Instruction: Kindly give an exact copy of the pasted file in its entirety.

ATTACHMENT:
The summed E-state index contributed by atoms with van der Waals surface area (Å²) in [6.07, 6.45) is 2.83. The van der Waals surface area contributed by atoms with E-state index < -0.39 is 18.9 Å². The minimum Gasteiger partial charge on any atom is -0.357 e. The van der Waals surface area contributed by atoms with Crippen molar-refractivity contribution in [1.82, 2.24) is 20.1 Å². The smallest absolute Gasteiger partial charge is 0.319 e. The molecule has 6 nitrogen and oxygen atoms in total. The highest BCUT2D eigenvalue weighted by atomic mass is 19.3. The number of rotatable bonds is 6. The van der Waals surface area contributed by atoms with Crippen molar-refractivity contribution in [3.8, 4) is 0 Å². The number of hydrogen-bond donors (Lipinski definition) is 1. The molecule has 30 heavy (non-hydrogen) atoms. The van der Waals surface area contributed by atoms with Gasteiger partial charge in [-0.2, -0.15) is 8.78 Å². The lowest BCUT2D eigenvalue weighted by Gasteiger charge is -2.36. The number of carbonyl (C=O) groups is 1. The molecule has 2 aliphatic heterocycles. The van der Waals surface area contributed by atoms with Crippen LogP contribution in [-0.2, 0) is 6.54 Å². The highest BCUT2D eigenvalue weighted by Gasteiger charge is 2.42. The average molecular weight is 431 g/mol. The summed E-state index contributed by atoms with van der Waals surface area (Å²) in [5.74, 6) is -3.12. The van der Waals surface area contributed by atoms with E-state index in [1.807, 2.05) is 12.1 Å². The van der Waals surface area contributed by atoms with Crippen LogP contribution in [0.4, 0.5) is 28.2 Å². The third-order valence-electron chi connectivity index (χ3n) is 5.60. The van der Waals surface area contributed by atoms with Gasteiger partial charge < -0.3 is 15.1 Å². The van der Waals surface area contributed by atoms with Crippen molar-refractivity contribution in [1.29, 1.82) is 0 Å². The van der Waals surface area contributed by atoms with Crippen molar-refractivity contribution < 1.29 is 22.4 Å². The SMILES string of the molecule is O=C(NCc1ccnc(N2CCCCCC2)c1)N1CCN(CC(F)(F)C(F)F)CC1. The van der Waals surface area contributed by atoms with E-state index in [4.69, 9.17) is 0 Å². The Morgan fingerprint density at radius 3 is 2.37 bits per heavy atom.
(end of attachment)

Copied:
The summed E-state index contributed by atoms with van der Waals surface area (Å²) in [6.07, 6.45) is 2.83. The van der Waals surface area contributed by atoms with E-state index < -0.39 is 18.9 Å². The minimum Gasteiger partial charge on any atom is -0.357 e. The van der Waals surface area contributed by atoms with Crippen molar-refractivity contribution in [1.82, 2.24) is 20.1 Å². The smallest absolute Gasteiger partial charge is 0.319 e. The molecule has 6 nitrogen and oxygen atoms in total. The highest BCUT2D eigenvalue weighted by atomic mass is 19.3. The number of rotatable bonds is 6. The van der Waals surface area contributed by atoms with Crippen molar-refractivity contribution in [3.8, 4) is 0 Å². The number of hydrogen-bond donors (Lipinski definition) is 1. The molecule has 30 heavy (non-hydrogen) atoms. The van der Waals surface area contributed by atoms with Gasteiger partial charge in [-0.2, -0.15) is 8.78 Å². The lowest BCUT2D eigenvalue weighted by Gasteiger charge is -2.36. The number of carbonyl (C=O) groups is 1. The molecule has 2 aliphatic heterocycles. The van der Waals surface area contributed by atoms with Crippen LogP contribution in [-0.2, 0) is 6.54 Å². The highest BCUT2D eigenvalue weighted by Gasteiger charge is 2.42. The average molecular weight is 431 g/mol. The summed E-state index contributed by atoms with van der Waals surface area (Å²) in [5.74, 6) is -3.12. The van der Waals surface area contributed by atoms with E-state index in [1.807, 2.05) is 12.1 Å². The van der Waals surface area contributed by atoms with Crippen LogP contribution in [0.4, 0.5) is 28.2 Å². The third-order valence-electron chi connectivity index (χ3n) is 5.60. The van der Waals surface area contributed by atoms with Gasteiger partial charge < -0.3 is 15.1 Å². The van der Waals surface area contributed by atoms with Crippen molar-refractivity contribution in [1.29, 1.82) is 0 Å². The van der Waals surface area contributed by atoms with Crippen molar-refractivity contribution < 1.29 is 22.4 Å². The SMILES string of the molecule is O=C(NCc1ccnc(N2CCCCCC2)c1)N1CCN(CC(F)(F)C(F)F)CC1. The van der Waals surface area contributed by atoms with E-state index in [4.69, 9.17) is 0 Å². The Morgan fingerprint density at radius 3 is 2.37 bits per heavy atom.